Second, God also established a limit to interest.  Although He allowed the Jews to charge interest to foreigners, He repeatedly forbid His people from charging interest to one another (Exodus 22:25-27; Leviticus 25:35-37; Deuteronomy 23:19-20).  In Hebrew, the word “interest” literally means a “bite” (neshekh).  Interest takes a bites out of the debtor, which is doubly cruel if the debtor was forced to go into debt due to poverty or taxes, as the situation in Nehemiah’s day makes clear (Nehemiah 5).  While some argue that it may have been proper for Jews to charge interest on business loans, given Jesus’ comment on interest in the parable of the talents, it should be kept in mind that Jesus did not endorse every detail of His parables (e.g. Luke 16:1ff), nor does He or anyone else in the Bible teach explicitly about debt in any other context than poverty.  As Randy Alcorn has observed, the Bible gives not one favorable word about debt, but assumes that debt is the last resort, entered only when one faces abject poverty.  Therefore, the test of genuine charity in lending was whether the creditor lent interest-free.  This was a mark of the upright man (Psalm 15:5; cf. Ezekiel 18:8, 13, 17).

In all these commands, the Jews were to fear God (Leviticus 25:36; cf. Nehemiah 5:9).  He stands above all governments as the final Judge.  If the Jews abused the poor man, God would still hear his cry, for, as He assured them, “I am gracious” (Exodus 22:17).  Moreover, in His providence, the man who “oppresses the poor to increase his riches…shall surely come to want,” for in reality he is gathering these riches “for him that will pity the poor” (Proverbs 22:16; 28:8).  Both governments and people alike cannot afford to miss this fact: “The LORD executes righteousness and justice for all that are oppressed” (Psalm 103:6).

This confluence of poverty, debt, and interest forms an interesting backdrop for the current situation in America.  From what I have been told, American mortgages used to be limited by the seven-year rule of Deuteronomy.  According to the Federal Housing Administration (FHA), most loans before the Great Depression lasted from three to five years, and required at least fifty percent in down-payment and a balloon payment at the end.  As a result, only one in ten Americans owned a home, in contrast to the recent peak of over two-thirds in 2001.  Two events in the 1930s brought a radical change to the way both Americans and the government regarded debt and interest.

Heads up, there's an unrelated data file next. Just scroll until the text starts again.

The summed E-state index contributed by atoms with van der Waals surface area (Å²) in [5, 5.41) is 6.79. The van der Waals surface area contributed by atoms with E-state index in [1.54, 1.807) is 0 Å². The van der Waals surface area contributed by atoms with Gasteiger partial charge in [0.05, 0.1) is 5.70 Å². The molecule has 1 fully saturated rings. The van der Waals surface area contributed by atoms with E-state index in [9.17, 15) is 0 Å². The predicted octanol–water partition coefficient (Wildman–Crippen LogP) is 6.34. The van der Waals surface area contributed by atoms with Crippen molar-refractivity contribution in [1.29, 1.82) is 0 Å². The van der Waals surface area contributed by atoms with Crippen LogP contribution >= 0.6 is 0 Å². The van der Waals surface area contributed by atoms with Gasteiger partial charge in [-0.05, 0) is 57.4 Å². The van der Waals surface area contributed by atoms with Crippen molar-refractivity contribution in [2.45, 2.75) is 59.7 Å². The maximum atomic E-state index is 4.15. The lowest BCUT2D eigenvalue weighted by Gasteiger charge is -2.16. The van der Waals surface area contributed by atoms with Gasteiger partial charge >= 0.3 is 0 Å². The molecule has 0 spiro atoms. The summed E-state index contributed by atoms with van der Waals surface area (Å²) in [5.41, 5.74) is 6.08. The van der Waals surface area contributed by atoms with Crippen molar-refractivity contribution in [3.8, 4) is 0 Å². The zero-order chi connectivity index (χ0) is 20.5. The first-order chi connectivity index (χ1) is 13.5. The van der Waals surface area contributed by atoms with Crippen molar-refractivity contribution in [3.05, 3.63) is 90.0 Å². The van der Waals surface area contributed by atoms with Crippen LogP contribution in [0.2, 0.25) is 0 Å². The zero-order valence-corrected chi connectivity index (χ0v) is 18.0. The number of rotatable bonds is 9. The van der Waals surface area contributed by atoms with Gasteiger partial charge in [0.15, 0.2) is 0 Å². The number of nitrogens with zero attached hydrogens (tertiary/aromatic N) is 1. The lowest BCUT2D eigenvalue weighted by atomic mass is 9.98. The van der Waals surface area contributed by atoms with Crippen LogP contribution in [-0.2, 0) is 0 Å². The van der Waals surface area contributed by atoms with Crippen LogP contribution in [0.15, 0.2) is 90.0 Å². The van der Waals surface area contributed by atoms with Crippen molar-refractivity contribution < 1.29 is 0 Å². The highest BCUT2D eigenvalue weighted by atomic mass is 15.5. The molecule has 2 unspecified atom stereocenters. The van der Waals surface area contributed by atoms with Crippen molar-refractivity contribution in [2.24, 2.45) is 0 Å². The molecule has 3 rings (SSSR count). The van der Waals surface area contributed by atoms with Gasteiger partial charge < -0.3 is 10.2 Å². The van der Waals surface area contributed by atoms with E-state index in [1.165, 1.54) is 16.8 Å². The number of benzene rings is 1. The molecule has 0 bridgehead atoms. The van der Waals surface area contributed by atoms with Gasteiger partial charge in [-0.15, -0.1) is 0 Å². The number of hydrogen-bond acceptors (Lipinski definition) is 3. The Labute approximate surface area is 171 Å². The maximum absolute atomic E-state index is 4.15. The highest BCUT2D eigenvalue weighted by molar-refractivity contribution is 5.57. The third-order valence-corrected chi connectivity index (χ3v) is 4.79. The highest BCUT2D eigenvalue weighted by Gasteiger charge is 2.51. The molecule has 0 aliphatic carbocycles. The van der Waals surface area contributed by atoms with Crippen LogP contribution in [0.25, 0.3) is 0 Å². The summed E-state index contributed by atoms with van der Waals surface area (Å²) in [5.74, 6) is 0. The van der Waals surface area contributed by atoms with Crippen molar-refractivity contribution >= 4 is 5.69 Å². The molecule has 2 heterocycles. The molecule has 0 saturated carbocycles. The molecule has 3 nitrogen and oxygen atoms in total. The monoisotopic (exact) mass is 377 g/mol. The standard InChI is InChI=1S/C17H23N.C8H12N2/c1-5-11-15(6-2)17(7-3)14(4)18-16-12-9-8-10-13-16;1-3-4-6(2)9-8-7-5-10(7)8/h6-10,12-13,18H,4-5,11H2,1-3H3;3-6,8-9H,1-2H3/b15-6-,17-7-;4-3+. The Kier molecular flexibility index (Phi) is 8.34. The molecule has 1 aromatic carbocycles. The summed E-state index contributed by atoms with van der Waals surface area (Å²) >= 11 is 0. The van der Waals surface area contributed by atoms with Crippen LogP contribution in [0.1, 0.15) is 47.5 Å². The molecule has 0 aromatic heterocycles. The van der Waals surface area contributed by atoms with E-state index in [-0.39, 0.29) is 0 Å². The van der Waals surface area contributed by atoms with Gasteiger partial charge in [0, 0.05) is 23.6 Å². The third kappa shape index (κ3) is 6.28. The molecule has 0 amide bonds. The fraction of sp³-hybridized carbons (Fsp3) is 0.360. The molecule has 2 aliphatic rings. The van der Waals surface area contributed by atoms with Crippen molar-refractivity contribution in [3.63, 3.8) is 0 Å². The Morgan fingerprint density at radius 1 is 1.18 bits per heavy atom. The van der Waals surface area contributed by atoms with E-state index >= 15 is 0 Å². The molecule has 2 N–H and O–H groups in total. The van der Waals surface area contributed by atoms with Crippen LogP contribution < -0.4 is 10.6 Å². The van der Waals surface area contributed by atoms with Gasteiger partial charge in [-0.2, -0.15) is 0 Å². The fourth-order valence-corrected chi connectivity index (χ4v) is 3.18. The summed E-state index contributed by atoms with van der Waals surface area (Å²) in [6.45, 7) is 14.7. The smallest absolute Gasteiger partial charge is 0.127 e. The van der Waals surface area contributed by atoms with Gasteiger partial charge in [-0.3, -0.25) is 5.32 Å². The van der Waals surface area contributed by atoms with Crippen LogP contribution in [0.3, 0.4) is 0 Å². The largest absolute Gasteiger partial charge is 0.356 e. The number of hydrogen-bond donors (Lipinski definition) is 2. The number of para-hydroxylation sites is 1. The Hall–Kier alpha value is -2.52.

First, in the heat of the Great Depression, the United States went off the gold standard.  Of all Franklin Roosevelt’s legislation, historian Samuel Eliot Morison called this step “the most revolutionary act of the New Deal, since it broke the implicit contract between government and public to the effect that all government bonds, and bills from $20 up, were to be paid in ‘gold coin.’”  In other words, the dollar bill you hold, which is technically a “federal reserve note” that is “legal tender for all debts, public and private” (see the fine print), is not backed by anything constant.  If the government wants to print twice as much as is currently in circulation, your buying power would eventually be cut in half.  This devaluation of the dollar is a form of robbery, and a breach of good faith.  Moreover, as a result of this new “freedom,” the government entered into debt full-steam.  Although some economists warned that the United States could not sustain a 100-billion-dollar debt, by the end of Roosevelt’s presidency, the debt had soared past 250 billion dollars, and continues to climb today.